Your email address will not be published. Required fields are marked *

Qantas credit outlook raised

written by australianaviation.com.au | February 11, 2015
A recent shot of Qantas Boeing 747-400 VH-OJA at Los Angeles Airport. (Rob Finlayson)
Qantas aircraft at Los Angeles Airport. (Rob Finlayson)

Qantas’s credit outlook has been lifted from “negative” to “stable” on the back of lower fuel prices and slower capacity growth.

Ratings agency Standard and Poor’s (S&P) revised its credit outlook for the Australian flag carrier on Wednesday, saying the airline was benefitting not only from more benign domestic market conditions and the recent steep decline in the cost of oil, but also a weaker Australian dollar.

S&P credit analyst Graeme Ferguson said changing the outlook from negative to stable reflected the “meaning improvement in Qantas’ operating environment”.

Advertisement
Advertisement

“The stable outlook reflects our view that competition across Qantas’ route network will be contained and that the airline will maintain its dominant domestic market position,” Ferguson said in a statement.

“We also expect Qantas to maintain its meaningful financial flexibility and strong liquidity position.”

S&P lowered its credit rating on Qantas from BBB- to below investment grade, or “junk”, status at BB+ with a negative outlook on December 6 2013.

The downgrade came at a time when Qantas lobbying the federal government to guarantee the airline’s debt and a day after the company announced 1,000 workers would lose their jobs.

PROMOTED CONTENT

S&P said on Wednesday it expected the recent decline in oil prices would enable Qantas to “recover its credit metrics at a much faster pace than our previous base-case expectations”.

However, it was “not likely to be raised for at least the next 12 to 18 months”.

“Over the medium-to-long term, positive rating action would require evidence of a more robust and versatile operating platform,” S&P said.

S&P also cautioned that the underlying demand conditions were expected to remain weak for the Australian airline industry.

Qantas was forecast to report its best first half result since 2010 when it handed down the 2014/15 half year financial report on February 26.

The company has guided the market to underlying profit before tax for the six months to December 31 2014 in the vicinity of $300 million to $350 million, with all its operating units expected to make a positive contribution to the result.

Qantas posted an underlying loss of $252 million in the prior corresponding period.

The company’s shares were up 1.2 per cent at $2.63 in afternoon trade on Thursday, its highest level since early 2011.

25% off starts now! Australian Aviation magazine Cyber Monday sale is now live. Have the very best of Australian Aviation’s annual print and digital subscription. This includes every In Focus and Behind the Lens digital magazine, special coverage, exclusive photos and editions you may have miss. Subscribe now at australianaviation.com.au.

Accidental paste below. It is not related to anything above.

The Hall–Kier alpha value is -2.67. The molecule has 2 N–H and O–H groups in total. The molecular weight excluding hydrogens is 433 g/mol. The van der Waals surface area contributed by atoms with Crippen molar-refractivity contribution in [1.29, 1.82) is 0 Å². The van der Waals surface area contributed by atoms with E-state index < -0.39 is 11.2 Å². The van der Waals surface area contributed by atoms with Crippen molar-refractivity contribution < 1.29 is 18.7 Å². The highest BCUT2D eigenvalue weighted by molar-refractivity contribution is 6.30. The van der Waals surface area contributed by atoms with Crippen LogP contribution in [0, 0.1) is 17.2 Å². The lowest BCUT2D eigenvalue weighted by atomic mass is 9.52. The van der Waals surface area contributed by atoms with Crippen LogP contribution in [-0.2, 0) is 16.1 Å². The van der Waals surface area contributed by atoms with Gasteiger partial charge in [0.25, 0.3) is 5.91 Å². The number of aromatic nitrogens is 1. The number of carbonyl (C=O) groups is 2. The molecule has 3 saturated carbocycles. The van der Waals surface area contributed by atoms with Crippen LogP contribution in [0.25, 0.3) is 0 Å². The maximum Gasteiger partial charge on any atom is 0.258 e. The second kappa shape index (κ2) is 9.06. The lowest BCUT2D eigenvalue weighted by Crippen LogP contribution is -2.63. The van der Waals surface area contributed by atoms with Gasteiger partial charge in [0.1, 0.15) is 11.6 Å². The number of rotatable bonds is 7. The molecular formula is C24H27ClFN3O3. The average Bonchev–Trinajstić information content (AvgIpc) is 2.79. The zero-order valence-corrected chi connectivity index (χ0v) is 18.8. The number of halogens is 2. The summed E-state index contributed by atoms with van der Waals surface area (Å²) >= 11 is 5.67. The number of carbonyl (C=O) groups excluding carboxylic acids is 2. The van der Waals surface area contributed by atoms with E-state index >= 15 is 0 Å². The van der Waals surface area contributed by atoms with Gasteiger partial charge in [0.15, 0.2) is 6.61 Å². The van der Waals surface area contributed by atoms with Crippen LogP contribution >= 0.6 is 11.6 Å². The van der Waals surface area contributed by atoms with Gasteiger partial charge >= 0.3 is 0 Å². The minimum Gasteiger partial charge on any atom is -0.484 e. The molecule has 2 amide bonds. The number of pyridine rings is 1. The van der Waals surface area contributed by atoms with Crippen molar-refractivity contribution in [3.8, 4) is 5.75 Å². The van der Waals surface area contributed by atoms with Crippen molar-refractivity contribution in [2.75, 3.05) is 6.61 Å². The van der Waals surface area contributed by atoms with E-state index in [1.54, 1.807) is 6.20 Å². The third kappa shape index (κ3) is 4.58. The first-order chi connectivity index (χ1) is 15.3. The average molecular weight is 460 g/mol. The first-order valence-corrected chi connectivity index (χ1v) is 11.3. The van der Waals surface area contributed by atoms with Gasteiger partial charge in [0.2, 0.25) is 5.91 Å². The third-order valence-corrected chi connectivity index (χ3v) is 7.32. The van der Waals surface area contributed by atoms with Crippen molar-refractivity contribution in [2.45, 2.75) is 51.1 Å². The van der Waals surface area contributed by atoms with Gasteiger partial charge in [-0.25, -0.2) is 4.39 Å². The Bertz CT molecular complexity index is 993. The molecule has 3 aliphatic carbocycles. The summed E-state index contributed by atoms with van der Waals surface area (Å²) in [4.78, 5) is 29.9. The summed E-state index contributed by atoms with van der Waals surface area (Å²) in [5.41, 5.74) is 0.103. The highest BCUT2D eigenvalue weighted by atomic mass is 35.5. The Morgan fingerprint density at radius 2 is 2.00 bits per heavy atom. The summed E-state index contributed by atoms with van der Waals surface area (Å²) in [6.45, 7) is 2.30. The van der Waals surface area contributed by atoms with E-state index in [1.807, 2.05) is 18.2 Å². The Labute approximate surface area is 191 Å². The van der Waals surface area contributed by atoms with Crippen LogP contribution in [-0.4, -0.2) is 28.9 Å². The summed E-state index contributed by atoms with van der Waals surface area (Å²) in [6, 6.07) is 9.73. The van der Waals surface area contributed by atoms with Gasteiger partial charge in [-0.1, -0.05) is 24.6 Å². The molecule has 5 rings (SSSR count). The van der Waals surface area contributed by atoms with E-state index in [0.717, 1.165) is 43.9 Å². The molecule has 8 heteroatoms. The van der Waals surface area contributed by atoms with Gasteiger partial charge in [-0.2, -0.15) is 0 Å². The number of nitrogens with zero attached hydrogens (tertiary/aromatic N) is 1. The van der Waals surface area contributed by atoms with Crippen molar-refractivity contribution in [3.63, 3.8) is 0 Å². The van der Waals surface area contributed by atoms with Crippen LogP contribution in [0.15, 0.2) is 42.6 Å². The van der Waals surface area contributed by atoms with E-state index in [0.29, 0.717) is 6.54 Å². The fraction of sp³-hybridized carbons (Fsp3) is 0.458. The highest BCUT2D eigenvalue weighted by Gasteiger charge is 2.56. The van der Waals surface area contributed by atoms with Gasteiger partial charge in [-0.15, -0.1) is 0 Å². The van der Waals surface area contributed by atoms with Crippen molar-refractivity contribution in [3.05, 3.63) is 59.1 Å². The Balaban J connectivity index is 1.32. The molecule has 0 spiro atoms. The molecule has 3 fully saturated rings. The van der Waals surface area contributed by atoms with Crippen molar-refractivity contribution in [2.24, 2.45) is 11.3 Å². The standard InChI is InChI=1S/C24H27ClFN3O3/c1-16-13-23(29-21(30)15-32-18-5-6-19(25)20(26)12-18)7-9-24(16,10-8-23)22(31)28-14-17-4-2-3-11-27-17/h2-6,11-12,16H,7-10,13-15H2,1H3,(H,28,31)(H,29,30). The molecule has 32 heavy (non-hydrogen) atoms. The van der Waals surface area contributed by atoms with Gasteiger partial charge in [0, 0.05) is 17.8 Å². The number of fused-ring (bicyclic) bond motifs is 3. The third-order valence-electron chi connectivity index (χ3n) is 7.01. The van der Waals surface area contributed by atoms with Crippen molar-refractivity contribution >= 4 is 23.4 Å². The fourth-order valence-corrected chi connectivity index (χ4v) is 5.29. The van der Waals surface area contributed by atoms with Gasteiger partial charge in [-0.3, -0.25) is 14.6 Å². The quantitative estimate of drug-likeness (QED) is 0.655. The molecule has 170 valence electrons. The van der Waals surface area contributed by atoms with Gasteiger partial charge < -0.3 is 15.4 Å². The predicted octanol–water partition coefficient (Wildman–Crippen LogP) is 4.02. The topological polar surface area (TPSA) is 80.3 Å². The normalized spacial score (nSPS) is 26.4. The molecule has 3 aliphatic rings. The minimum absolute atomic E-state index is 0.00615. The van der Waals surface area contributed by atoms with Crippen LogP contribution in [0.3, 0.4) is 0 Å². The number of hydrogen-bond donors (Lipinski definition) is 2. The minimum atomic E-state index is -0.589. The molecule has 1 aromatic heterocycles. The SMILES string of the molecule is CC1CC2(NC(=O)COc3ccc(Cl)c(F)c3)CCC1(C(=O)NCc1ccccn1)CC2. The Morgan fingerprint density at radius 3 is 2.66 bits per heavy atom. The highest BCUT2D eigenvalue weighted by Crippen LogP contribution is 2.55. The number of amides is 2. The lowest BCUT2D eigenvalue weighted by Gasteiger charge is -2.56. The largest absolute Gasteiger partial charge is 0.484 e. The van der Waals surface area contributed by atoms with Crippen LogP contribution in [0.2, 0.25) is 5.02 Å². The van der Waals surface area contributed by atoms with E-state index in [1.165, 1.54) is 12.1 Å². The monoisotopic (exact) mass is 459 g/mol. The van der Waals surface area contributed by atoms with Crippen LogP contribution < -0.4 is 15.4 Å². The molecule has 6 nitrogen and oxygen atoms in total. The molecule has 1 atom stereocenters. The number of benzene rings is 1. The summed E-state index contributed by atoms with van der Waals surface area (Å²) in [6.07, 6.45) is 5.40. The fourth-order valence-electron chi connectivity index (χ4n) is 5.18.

3 Comments

  • jason

    says:

    I am a big supporter of QANTAS and have been a QClub member for over 15 years so its good to see the airline turn around. However, like many WA residents this loyalty has become somewhat tested internationally when considering we cannot fly on a full service carrier direct to a major priority destination such as Singapore, a choice not even available direct through the OneWorld alliance. With the new Virgin terminal opening soon and the multitude of options available through its alliance with Singapore Airlines, given its now comprehensive schedule to the Eastern States and directs to NZ and Middle East I would suggest QANTAS either gets greater RED ROO options out of Perth or suffer further degradation of its customer base. Jetstar is not a viable or comparable option. I’m sure if SIA can support 3 and 4 times daily flights plus have SCOOT run the route, I’m sure a daily QF A330 linking into the Jetstar Asia network on short haul would certainly be viable. Maybe if QANTAS stopped thinking Sydney centric and looked beyond the Blue Mountains it would appreciate that WA people want service as much as over East. I like many will be considering jumping airlines once the Virgin Terminal is complete with its new state of the art lounge and direct international transfers to either premium of budget options.

  • Martin

    says:

    Jason,

    You are spot on the money -especially after just reading about a 4th B787 operator into PER and of course EK upgrading to A380 services.

    Contrails are slowly disappearing for QF competition. Once other airlines lock you into their FF programmes, hard to win them back

    Good news on the seasonal flights to YVR – how about trying same out of PER?

Leave a Comment to jason Cancel

Your email address will not be published. Required fields are marked *